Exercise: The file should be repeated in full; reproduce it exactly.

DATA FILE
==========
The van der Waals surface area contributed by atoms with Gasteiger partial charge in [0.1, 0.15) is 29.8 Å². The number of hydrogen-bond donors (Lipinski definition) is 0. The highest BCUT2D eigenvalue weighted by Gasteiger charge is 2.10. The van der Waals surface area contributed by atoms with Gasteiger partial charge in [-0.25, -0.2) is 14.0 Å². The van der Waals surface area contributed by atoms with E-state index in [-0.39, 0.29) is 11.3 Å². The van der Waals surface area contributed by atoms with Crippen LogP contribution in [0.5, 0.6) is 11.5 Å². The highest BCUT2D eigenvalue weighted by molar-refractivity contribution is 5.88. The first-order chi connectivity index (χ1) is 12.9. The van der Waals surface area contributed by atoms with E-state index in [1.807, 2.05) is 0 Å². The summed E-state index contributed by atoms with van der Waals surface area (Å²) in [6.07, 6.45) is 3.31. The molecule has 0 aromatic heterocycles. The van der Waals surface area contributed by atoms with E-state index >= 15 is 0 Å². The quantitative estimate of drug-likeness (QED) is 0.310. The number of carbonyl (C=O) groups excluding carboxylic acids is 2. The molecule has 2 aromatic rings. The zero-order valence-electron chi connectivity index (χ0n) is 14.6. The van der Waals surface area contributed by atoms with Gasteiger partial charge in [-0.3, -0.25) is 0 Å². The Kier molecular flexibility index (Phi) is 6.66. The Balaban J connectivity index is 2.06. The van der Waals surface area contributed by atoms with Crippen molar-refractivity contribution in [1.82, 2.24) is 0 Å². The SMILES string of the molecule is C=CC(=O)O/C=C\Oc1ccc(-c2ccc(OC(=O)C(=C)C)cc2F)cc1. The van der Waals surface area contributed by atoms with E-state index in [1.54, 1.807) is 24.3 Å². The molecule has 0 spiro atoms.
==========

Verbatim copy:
The van der Waals surface area contributed by atoms with Gasteiger partial charge in [0.1, 0.15) is 29.8 Å². The number of hydrogen-bond donors (Lipinski definition) is 0. The highest BCUT2D eigenvalue weighted by Gasteiger charge is 2.10. The van der Waals surface area contributed by atoms with Gasteiger partial charge in [-0.25, -0.2) is 14.0 Å². The van der Waals surface area contributed by atoms with E-state index in [-0.39, 0.29) is 11.3 Å². The van der Waals surface area contributed by atoms with Crippen LogP contribution in [0.5, 0.6) is 11.5 Å². The highest BCUT2D eigenvalue weighted by molar-refractivity contribution is 5.88. The first-order chi connectivity index (χ1) is 12.9. The van der Waals surface area contributed by atoms with E-state index in [1.807, 2.05) is 0 Å². The summed E-state index contributed by atoms with van der Waals surface area (Å²) in [6.07, 6.45) is 3.31. The molecule has 0 aromatic heterocycles. The van der Waals surface area contributed by atoms with E-state index >= 15 is 0 Å². The quantitative estimate of drug-likeness (QED) is 0.310. The number of carbonyl (C=O) groups excluding carboxylic acids is 2. The molecule has 2 aromatic rings. The zero-order valence-electron chi connectivity index (χ0n) is 14.6. The van der Waals surface area contributed by atoms with Gasteiger partial charge in [-0.3, -0.25) is 0 Å². The Kier molecular flexibility index (Phi) is 6.66. The Balaban J connectivity index is 2.06. The van der Waals surface area contributed by atoms with Crippen molar-refractivity contribution in [1.82, 2.24) is 0 Å². The SMILES string of the molecule is C=CC(=O)O/C=C\Oc1ccc(-c2ccc(OC(=O)C(=C)C)cc2F)cc1. The van der Waals surface area contributed by atoms with E-state index in [1.54, 1.807) is 24.3 Å². The molecule has 0 spiro atoms.